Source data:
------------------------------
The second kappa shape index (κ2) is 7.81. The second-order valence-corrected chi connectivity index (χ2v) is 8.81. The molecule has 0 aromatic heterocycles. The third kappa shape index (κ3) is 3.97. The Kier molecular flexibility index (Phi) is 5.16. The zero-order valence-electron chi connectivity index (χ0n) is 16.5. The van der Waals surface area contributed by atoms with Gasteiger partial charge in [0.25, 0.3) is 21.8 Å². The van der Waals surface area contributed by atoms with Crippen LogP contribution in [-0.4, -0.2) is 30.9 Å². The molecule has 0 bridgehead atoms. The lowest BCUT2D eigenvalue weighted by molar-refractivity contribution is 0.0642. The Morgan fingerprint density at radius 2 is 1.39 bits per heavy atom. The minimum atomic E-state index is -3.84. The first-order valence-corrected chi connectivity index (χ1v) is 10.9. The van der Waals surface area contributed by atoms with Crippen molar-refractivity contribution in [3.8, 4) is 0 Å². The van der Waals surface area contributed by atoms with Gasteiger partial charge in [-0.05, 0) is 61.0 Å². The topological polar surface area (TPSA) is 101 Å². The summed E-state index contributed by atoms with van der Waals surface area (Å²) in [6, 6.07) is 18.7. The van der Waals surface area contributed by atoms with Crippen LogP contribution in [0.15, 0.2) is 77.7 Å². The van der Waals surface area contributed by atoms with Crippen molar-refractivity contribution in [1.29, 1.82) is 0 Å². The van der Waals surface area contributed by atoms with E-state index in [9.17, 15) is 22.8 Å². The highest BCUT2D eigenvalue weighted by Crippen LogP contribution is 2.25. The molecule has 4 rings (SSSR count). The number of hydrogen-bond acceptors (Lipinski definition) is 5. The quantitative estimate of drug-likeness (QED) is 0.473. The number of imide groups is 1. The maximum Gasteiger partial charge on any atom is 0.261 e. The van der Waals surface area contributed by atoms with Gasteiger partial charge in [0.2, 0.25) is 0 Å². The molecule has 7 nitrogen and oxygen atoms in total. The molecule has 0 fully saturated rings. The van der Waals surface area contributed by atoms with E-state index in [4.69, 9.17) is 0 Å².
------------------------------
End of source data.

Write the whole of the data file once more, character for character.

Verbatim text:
The second kappa shape index (κ2) is 7.81. The second-order valence-corrected chi connectivity index (χ2v) is 8.81. The molecule has 0 aromatic heterocycles. The third kappa shape index (κ3) is 3.97. The Kier molecular flexibility index (Phi) is 5.16. The zero-order valence-electron chi connectivity index (χ0n) is 16.5. The van der Waals surface area contributed by atoms with Gasteiger partial charge in [0.25, 0.3) is 21.8 Å². The van der Waals surface area contributed by atoms with Crippen LogP contribution in [-0.4, -0.2) is 30.9 Å². The molecule has 0 bridgehead atoms. The lowest BCUT2D eigenvalue weighted by molar-refractivity contribution is 0.0642. The Morgan fingerprint density at radius 2 is 1.39 bits per heavy atom. The minimum atomic E-state index is -3.84. The first-order valence-corrected chi connectivity index (χ1v) is 10.9. The van der Waals surface area contributed by atoms with Crippen molar-refractivity contribution in [3.8, 4) is 0 Å². The van der Waals surface area contributed by atoms with Gasteiger partial charge in [-0.05, 0) is 61.0 Å². The topological polar surface area (TPSA) is 101 Å². The summed E-state index contributed by atoms with van der Waals surface area (Å²) in [6, 6.07) is 18.7. The van der Waals surface area contributed by atoms with Crippen LogP contribution in [0.15, 0.2) is 77.7 Å². The van der Waals surface area contributed by atoms with Crippen molar-refractivity contribution in [1.29, 1.82) is 0 Å². The van der Waals surface area contributed by atoms with E-state index in [9.17, 15) is 22.8 Å². The highest BCUT2D eigenvalue weighted by Crippen LogP contribution is 2.25. The molecule has 4 rings (SSSR count). The number of hydrogen-bond acceptors (Lipinski definition) is 5. The quantitative estimate of drug-likeness (QED) is 0.473. The number of imide groups is 1. The maximum Gasteiger partial charge on any atom is 0.261 e. The van der Waals surface area contributed by atoms with Gasteiger partial charge in [0.2, 0.25) is 0 Å². The molecule has 7 nitrogen and oxygen atoms in total. The molecule has 0 fully saturated rings. The van der Waals surface area contributed by atoms with E-state index in [4.69, 9.17) is 0 Å².